While JavaScript can do a lot of things, some jobs require the use of C++. So far, developers seeking tighter integration have usually placed their trust in the V8 API – leading to plugin rewriting whenever the version of V8 used in Node.js was changed.

11. ...and see N-API improvements

Thankfully, N-API solves this problem by providing a new abstraction layer. Any changes made to the underlying platform and tooling are no longer exposed to developers working on plugins, thereby lowering maintenance burdens and, hopefully, making Node.js upgrades smoother.

12. Learn about the API

As far as C APIs go, the N-API is clearly among the better-designed ones. As shown in excruciating detail here, the API comes equipped with methods for handling object creation, callbacks and more. Furthermore, the header contains a 'lock' permitting you to disable features not found in older versions of the NAPI for compatibility reasons.

#define NAPI_VERSION 3
#include <node_api.h>

13. Use ChaCha20 and Poly1305

Cryptography always was of significant importance on the web. Node.js 10 updates the underlying version of OpenSSL to 1.1.0, thereby enabling developers to use new encryption algorithms, which are expected to be more robust. This is especially helpful when seeking to implement AEAD-type encryption schemes.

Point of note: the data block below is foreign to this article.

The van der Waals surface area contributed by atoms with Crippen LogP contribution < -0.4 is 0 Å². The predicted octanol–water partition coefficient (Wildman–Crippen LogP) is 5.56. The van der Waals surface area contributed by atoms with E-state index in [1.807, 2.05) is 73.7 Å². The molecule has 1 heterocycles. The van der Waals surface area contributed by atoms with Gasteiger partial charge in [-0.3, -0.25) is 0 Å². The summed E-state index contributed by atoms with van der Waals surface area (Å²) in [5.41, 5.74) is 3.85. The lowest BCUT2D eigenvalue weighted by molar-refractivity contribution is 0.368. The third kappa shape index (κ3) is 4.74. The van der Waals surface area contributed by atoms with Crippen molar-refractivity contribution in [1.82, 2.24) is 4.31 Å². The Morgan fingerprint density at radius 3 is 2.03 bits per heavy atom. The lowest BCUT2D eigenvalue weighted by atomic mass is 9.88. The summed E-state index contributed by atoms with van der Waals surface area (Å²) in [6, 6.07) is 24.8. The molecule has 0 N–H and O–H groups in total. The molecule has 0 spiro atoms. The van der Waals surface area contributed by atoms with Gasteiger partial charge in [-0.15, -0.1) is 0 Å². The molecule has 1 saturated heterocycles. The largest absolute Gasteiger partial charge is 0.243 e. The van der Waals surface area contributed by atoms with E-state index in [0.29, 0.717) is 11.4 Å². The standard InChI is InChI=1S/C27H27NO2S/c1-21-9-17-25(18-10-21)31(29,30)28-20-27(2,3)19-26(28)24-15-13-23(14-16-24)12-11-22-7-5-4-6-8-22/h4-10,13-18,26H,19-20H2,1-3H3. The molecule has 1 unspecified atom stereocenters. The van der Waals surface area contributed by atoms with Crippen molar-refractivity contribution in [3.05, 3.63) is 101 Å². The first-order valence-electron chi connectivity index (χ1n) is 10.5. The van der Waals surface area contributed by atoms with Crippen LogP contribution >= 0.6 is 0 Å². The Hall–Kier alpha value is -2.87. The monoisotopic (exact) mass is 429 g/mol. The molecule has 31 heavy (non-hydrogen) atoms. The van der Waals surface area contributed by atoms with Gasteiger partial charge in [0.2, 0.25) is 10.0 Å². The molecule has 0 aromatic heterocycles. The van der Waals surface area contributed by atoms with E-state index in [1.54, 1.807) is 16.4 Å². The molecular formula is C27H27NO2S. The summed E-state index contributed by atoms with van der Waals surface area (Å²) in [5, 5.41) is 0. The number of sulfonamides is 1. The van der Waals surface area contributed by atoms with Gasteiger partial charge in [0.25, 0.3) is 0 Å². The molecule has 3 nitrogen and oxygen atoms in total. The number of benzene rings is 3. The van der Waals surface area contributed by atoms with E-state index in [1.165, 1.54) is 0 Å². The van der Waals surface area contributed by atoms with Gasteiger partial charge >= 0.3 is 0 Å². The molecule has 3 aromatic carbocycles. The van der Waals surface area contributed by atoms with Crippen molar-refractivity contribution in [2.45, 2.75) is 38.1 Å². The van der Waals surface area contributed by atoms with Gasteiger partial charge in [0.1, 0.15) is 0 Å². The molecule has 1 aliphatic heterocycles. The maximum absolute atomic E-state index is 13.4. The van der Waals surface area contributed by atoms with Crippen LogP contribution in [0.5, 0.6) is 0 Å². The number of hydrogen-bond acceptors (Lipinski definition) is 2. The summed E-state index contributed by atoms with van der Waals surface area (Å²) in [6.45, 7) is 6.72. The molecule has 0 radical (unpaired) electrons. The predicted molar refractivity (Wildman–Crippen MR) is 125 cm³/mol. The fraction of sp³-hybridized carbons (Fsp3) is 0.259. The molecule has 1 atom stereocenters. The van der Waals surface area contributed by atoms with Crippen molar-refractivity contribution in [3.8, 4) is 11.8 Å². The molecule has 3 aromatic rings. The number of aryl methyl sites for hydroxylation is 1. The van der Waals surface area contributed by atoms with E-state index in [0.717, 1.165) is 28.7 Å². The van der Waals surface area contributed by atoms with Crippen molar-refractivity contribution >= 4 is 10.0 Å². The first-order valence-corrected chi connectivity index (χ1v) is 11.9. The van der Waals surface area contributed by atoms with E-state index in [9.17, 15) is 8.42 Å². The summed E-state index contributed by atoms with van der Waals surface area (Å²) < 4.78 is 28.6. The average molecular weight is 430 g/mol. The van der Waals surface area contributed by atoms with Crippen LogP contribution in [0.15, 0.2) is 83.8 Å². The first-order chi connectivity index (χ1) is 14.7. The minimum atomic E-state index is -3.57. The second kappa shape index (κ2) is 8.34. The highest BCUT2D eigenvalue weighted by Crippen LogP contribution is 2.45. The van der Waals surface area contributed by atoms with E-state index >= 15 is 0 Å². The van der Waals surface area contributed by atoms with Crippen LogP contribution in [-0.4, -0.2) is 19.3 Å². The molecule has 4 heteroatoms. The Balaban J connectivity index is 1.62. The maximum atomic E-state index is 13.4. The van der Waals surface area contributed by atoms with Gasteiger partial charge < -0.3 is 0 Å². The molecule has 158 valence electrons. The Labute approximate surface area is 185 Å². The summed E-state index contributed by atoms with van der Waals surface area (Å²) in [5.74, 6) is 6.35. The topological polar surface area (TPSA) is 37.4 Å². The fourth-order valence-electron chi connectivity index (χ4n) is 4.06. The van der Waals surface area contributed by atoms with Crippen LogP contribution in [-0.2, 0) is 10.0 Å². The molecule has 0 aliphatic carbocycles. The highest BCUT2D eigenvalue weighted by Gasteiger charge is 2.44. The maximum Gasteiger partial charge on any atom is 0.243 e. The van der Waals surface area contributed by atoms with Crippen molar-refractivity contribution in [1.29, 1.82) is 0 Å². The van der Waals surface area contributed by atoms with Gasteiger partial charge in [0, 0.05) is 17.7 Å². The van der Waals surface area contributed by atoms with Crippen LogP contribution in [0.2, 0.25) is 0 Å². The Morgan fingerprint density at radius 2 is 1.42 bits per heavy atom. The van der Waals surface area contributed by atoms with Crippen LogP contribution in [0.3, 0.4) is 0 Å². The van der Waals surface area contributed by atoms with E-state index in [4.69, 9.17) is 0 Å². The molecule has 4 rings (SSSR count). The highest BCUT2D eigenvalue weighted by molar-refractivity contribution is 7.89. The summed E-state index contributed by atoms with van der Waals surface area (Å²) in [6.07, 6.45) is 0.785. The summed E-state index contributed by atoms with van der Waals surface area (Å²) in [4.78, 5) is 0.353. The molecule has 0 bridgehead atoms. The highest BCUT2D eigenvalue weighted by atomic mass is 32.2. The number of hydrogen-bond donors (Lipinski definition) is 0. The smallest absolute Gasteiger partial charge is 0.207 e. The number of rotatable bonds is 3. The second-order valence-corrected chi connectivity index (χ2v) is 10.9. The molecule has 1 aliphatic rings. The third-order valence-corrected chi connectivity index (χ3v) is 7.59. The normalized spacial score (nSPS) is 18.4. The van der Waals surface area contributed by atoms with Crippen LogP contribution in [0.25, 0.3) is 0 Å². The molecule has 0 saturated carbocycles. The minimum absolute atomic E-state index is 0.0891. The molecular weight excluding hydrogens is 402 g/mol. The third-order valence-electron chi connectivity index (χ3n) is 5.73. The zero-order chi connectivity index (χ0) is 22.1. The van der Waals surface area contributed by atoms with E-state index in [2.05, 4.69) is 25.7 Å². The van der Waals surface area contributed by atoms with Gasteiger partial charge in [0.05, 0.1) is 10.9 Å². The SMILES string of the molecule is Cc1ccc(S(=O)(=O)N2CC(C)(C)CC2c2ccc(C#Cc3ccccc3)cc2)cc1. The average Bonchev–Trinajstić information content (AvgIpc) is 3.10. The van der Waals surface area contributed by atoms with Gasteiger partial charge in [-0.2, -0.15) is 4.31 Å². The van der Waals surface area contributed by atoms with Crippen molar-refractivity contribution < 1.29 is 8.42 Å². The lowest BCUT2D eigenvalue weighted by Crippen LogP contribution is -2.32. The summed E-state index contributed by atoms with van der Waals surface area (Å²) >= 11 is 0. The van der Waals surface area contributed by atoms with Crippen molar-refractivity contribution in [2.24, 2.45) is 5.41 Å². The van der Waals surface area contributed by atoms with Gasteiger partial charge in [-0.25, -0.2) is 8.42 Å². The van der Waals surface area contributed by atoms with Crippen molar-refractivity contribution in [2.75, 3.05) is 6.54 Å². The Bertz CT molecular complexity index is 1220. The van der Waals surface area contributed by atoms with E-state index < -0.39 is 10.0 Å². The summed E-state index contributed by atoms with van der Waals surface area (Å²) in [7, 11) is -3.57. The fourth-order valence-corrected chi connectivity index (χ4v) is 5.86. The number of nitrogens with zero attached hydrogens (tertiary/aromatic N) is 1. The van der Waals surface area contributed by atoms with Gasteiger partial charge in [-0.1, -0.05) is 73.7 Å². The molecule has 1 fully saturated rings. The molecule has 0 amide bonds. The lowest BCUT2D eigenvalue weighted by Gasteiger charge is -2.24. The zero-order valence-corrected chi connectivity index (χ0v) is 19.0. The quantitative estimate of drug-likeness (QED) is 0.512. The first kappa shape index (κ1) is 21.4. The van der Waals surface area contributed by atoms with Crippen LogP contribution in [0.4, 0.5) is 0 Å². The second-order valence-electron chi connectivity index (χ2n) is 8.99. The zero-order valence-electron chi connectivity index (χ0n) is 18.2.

14. Targeted tracing

Node.js 10 emits a set of additional tracing parameters, thereby letting developers zero in on performance problems. Trace objects can furthermore be enabled and disabled at will via the functions shown in the snippet accompanying this step – pinpoint accuracy is now at every developer's fingertips.

const trace_events = require('trace_events');
const t1 = trace_events.createTracing({
categories: ['node', 'v8']
const t2 = trace_events.createTracing({
categories: ['node.perf', 'node']

15. Find out more about tracing

As of this writing, Node.js supports a total of eight trace types. In addition to V8 events, developers can also register themselves for bootstrap, async_hook and file system sync information at the command line or via the trace object.

const trace_events = require('trace_events');
const tracing = trace_events.createTracing({
categories: ['node.perf'] });

16. HTTP/2 is now official…

While the API stability indicator in the Node.js documentation still shows HTTP/2 support as being experimental, the API can be considered stable.

const http2 = require('http2');
const fs = require('fs');
const server = http2.createSecureServer({